At just fourteen, he hasn’t yet learned that someone can like you, but not like you like you, and that’s just how life is sometimes. It’s practically a rite of passage as a teenager to hold a torch for a friend, and not have them return your feelings in kind. The film makes the smart choice of not ending with Lucas getting what he wants (nor does he get Rina as a sort of “consolation prize”). He’s simply wiser, and hopefully a little less inclined to make assumptions about how people feel about him, good or bad.
There’s also a refreshingly nuanced, unbiased approach to the characters. Lucas is bullied, but he’s not a perpetual victim either. The conflict with Maggie is one he created himself, by failing to take her feelings into consideration. Maggie doesn’t lead him on, unless simply being nice to him is the same thing (which, regrettably, some people believe). At no point is it even implied that Lucas “deserves” to date Maggie, or that Maggie should be punished in some way for turning him down. Nor does it suggest, as did so many 80s teen movies (and too many now), that Lucas would be better off if he tried to be like everyone else. There’s no makeover scene, no moment where he miraculously doesn’t need his glasses anymore. In fact, when he does try to be like the popular kids — in this case, by joining the football team — it results in disaster. The “and everyone clapped” scene at the end may seem a little corny, but it’s a better ending than if Lucas discovered some previously unknown talent for kicking and won the big game.
Mostly, Lucas is a very gentle movie, depicting teenage life as not one of constant parties, fighting with rivals, or going to absurd lengths to try to get laid. Mostly the characters hang out, go to school, and figure out how to deal with the slings and arrows of falling in love (or at least, intense like) for the first time. It’s almost as if Seltzer, who also directed, was actually interested in treating teenagers as real people, rather than objects of titillation or disparagement for adult audiences. It is, as earlier stated, a rare gem.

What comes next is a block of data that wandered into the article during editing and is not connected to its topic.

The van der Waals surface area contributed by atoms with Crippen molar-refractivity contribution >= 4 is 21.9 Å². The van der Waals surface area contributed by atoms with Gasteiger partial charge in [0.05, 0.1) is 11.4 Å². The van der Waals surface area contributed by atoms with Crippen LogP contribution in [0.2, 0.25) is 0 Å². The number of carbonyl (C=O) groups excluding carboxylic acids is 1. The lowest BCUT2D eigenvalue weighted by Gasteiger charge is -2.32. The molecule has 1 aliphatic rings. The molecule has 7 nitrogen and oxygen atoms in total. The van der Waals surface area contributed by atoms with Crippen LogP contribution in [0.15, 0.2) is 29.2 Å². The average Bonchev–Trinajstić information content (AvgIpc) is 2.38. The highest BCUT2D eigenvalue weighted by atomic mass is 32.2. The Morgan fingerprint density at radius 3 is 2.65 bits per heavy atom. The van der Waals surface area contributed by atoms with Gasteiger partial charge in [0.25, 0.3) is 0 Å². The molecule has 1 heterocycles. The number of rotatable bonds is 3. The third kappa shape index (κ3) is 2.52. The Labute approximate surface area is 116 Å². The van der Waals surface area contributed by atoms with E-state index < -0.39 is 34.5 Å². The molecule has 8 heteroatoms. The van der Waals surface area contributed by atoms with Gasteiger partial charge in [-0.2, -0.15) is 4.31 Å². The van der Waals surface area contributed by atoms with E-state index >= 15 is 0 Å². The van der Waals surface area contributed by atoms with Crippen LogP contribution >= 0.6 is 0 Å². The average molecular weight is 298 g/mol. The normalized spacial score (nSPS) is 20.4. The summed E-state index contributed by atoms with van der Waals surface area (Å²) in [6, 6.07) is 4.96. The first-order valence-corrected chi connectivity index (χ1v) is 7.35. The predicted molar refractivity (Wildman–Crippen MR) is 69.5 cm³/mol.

Not to end this on a bummer note, but to watch Lucas today is to see a sort of tragic trapped in amber moment, before both Corey Haim and Charlie Sheen lost themselves to drug addiction, before Sheen became a grotesque punchline, before Haim died in his mother’s arms at age 38. They’re both so devastatingly young here, actual teenagers playing teenagers. Among many of the accusations Haim’s friend and frequent co-star Corey Feldman has leveled over the years is that Sheen raped Haim on the set of Lucas. It’s impossible to view it outside that shadow, even if Haim himself never made such a claim (not to mention that his mother vehemently denied it), and without remembering that Haim, even at only fourteen, was already on his way to being chewed up by the industry. Mostly, it adds an element of heartbreak to the whole affair, as we watch these two lost boys try to navigate the world, their whole lives in front of them, full of promise and possibility, just getting to act like normal kids.